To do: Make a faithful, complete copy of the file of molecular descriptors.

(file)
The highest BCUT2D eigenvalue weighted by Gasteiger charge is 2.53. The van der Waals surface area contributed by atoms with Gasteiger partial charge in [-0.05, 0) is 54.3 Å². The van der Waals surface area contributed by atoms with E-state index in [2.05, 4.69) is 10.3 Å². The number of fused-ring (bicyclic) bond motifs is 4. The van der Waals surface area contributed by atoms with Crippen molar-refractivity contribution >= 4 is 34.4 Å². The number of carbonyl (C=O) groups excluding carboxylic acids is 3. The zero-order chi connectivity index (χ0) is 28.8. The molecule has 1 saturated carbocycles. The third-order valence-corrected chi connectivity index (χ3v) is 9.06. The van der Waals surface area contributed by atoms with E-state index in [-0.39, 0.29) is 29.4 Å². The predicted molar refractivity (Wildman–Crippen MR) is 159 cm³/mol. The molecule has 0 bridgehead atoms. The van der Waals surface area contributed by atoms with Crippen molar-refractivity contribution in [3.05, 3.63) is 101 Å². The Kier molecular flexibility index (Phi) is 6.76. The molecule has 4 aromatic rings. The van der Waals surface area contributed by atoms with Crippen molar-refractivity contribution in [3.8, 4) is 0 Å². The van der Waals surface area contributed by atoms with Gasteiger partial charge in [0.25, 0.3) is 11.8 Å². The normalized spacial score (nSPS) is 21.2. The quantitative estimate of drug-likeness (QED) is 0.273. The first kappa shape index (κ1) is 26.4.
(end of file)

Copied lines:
The highest BCUT2D eigenvalue weighted by Gasteiger charge is 2.53. The van der Waals surface area contributed by atoms with Gasteiger partial charge in [-0.05, 0) is 54.3 Å². The van der Waals surface area contributed by atoms with E-state index in [2.05, 4.69) is 10.3 Å². The number of fused-ring (bicyclic) bond motifs is 4. The van der Waals surface area contributed by atoms with Crippen molar-refractivity contribution >= 4 is 34.4 Å². The number of carbonyl (C=O) groups excluding carboxylic acids is 3. The zero-order chi connectivity index (χ0) is 28.8. The molecule has 1 saturated carbocycles. The third-order valence-corrected chi connectivity index (χ3v) is 9.06. The van der Waals surface area contributed by atoms with E-state index in [-0.39, 0.29) is 29.4 Å². The predicted molar refractivity (Wildman–Crippen MR) is 159 cm³/mol. The molecule has 0 bridgehead atoms. The van der Waals surface area contributed by atoms with Crippen molar-refractivity contribution in [3.05, 3.63) is 101 Å². The Kier molecular flexibility index (Phi) is 6.76. The molecule has 4 aromatic rings. The van der Waals surface area contributed by atoms with Crippen molar-refractivity contribution in [3.8, 4) is 0 Å². The van der Waals surface area contributed by atoms with Gasteiger partial charge in [0.25, 0.3) is 11.8 Å². The normalized spacial score (nSPS) is 21.2. The quantitative estimate of drug-likeness (QED) is 0.273. The first kappa shape index (κ1) is 26.4.